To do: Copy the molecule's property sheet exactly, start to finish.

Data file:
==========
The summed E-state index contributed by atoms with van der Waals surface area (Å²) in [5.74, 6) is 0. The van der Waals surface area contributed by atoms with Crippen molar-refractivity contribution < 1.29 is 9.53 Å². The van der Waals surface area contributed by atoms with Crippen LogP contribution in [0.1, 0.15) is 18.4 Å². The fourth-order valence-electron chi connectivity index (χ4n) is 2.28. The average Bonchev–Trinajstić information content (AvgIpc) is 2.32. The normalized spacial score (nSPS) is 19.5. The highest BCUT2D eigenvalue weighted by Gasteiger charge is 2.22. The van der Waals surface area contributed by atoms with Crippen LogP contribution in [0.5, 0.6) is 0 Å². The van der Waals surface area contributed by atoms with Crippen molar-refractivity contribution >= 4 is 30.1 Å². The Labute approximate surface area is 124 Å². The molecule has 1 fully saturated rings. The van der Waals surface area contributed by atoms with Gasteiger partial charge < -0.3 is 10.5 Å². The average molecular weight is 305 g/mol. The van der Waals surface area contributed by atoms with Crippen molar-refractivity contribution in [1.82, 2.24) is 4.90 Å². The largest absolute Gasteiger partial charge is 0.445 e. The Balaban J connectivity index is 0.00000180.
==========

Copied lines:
The summed E-state index contributed by atoms with van der Waals surface area (Å²) in [5.74, 6) is 0. The van der Waals surface area contributed by atoms with Crippen molar-refractivity contribution < 1.29 is 9.53 Å². The van der Waals surface area contributed by atoms with Crippen LogP contribution in [0.1, 0.15) is 18.4 Å². The fourth-order valence-electron chi connectivity index (χ4n) is 2.28. The average Bonchev–Trinajstić information content (AvgIpc) is 2.32. The normalized spacial score (nSPS) is 19.5. The highest BCUT2D eigenvalue weighted by Gasteiger charge is 2.22. The van der Waals surface area contributed by atoms with Crippen LogP contribution in [0.5, 0.6) is 0 Å². The van der Waals surface area contributed by atoms with Crippen molar-refractivity contribution >= 4 is 30.1 Å². The Labute approximate surface area is 124 Å². The molecule has 1 fully saturated rings. The van der Waals surface area contributed by atoms with Gasteiger partial charge < -0.3 is 10.5 Å². The average molecular weight is 305 g/mol. The van der Waals surface area contributed by atoms with Crippen molar-refractivity contribution in [1.82, 2.24) is 4.90 Å². The largest absolute Gasteiger partial charge is 0.445 e. The Balaban J connectivity index is 0.00000180.